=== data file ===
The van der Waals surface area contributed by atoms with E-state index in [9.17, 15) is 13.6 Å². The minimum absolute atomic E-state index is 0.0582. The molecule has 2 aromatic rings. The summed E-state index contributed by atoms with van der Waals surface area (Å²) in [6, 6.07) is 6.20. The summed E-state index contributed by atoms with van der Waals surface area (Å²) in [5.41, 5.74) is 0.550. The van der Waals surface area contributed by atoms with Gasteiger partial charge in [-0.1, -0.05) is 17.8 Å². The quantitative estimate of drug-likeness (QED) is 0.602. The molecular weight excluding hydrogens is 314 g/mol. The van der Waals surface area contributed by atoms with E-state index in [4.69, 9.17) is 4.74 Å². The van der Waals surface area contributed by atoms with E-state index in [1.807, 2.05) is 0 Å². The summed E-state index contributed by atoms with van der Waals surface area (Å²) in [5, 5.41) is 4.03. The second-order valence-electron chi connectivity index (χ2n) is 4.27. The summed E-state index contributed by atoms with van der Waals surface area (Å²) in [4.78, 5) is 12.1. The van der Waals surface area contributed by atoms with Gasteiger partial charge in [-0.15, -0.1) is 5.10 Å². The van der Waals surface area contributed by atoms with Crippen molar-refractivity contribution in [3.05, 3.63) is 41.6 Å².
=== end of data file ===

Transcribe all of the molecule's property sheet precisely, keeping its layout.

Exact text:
The van der Waals surface area contributed by atoms with E-state index in [9.17, 15) is 13.6 Å². The minimum absolute atomic E-state index is 0.0582. The molecule has 2 aromatic rings. The summed E-state index contributed by atoms with van der Waals surface area (Å²) in [6, 6.07) is 6.20. The summed E-state index contributed by atoms with van der Waals surface area (Å²) in [5.41, 5.74) is 0.550. The van der Waals surface area contributed by atoms with Gasteiger partial charge in [-0.1, -0.05) is 17.8 Å². The quantitative estimate of drug-likeness (QED) is 0.602. The molecular weight excluding hydrogens is 314 g/mol. The van der Waals surface area contributed by atoms with E-state index in [4.69, 9.17) is 4.74 Å². The van der Waals surface area contributed by atoms with E-state index in [1.807, 2.05) is 0 Å². The summed E-state index contributed by atoms with van der Waals surface area (Å²) in [5, 5.41) is 4.03. The second-order valence-electron chi connectivity index (χ2n) is 4.27. The summed E-state index contributed by atoms with van der Waals surface area (Å²) in [4.78, 5) is 12.1. The van der Waals surface area contributed by atoms with Gasteiger partial charge in [-0.15, -0.1) is 5.10 Å². The van der Waals surface area contributed by atoms with Crippen molar-refractivity contribution in [3.05, 3.63) is 41.6 Å².